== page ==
Mark Prior will be taking his potentially outstanding pitching repertoire to San Diego in 2008.
Since Prior’s arrival on the Cubs’ Major League roster in 2002, less than one year removed from destroying the competition for the USC Trojans, his story has been filled with promise and disappointment.
After a dominant first full season in 2003, which saw Prior contend for the Cy Young award at only 23-years-old, things took a turn for the worse.
Most likely caused by the tremendous stress placed on Prior’s fragile, young arm during the second half of the 2002 and 2003 seasons, the kid with Hall-of-Fame talent has essentially fallen off the map. The tragic part is that with the right franchise, one without the pressure of not having won a World Series since 1908, Prior and fellow flamethrower Kerry Wood might have been nurtured into the co-aces the Cubs envisioned during the early 2000s.
After succumbing to the incredible stress placed upon his body by an astronomical number of pitches thrown and an unfortunate collision with then-Atlanta 2nd baseman Marcus Giles, Prior’s formerly otherworldly combination of stuff and command dissapeared. His walk rates nearly doubled over the next couple years, which raised his WHIP significantly, and Prior’s fantastic K/9 rate fell to a career-low 7.83 in 2006–the year things officially came apart at the seams.
Some have called Prior’s mechanics “perfect,” while others have claimed his form may have helped lead to his long medical history. I’ll let you decide, but one thing’s for sure, the extreme load placed on Prior’s body at such a young age was no help.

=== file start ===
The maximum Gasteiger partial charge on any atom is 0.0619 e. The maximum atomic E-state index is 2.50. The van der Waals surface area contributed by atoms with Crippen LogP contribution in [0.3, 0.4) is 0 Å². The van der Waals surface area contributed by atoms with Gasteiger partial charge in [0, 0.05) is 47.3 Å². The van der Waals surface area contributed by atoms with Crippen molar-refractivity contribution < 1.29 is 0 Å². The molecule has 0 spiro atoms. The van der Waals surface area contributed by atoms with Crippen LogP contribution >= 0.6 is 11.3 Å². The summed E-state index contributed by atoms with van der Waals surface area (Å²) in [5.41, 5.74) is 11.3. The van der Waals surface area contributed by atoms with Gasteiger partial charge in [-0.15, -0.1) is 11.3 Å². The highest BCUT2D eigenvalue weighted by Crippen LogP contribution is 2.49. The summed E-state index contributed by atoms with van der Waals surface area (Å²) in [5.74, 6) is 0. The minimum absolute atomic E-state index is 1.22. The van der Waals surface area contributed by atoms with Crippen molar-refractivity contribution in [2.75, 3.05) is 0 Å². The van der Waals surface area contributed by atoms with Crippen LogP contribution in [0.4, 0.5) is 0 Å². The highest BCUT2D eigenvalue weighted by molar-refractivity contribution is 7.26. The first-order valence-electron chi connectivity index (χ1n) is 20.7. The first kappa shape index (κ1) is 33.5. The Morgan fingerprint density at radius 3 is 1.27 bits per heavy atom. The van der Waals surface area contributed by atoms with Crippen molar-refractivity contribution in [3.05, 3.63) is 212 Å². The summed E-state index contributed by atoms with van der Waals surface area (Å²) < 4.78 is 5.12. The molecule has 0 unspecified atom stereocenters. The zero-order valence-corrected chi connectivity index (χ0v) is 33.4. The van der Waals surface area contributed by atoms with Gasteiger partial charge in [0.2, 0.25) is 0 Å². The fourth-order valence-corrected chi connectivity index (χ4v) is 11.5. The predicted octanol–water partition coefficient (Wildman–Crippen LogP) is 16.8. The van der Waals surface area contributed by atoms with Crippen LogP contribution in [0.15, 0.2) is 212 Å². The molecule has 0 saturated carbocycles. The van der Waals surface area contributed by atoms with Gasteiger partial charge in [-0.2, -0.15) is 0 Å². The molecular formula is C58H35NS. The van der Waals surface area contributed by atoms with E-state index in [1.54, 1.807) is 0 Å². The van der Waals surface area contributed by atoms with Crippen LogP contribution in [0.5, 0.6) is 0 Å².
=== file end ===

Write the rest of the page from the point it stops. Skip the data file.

This brings us to the day after Christmas, 2007. Mark Prior is set to take up residence in Southern California at the backend of a rotation that currently includes Cy Young winner Jake Peavy, the constantly improving Chris Young, the greatest pitcher of the steroid era, Hall-of-Famer Greg Maddux, and fellow injury-proned rehab case, Randy Wolf. This could be the perfect spot for Prior, who is a native of San Diego, and stands to learn much about pitching with lesser stuff from the pitching professor himself, Maddux.
At only $1 million guaranteed, there is almost no risk for the Padres, but quite a bit for Prior, who is running out of chances to re-prove himself. If things work out, we may look back at this deal in the same light we now see the Cardinals’ heady signing of Chris Carpenter back in 2003.
Here’s hoping past sins against the young superstar’s arm don’t prevent him from regaining his form for the Padres and rewriting an ongoing saga that could still end with a bust in Cooperstown.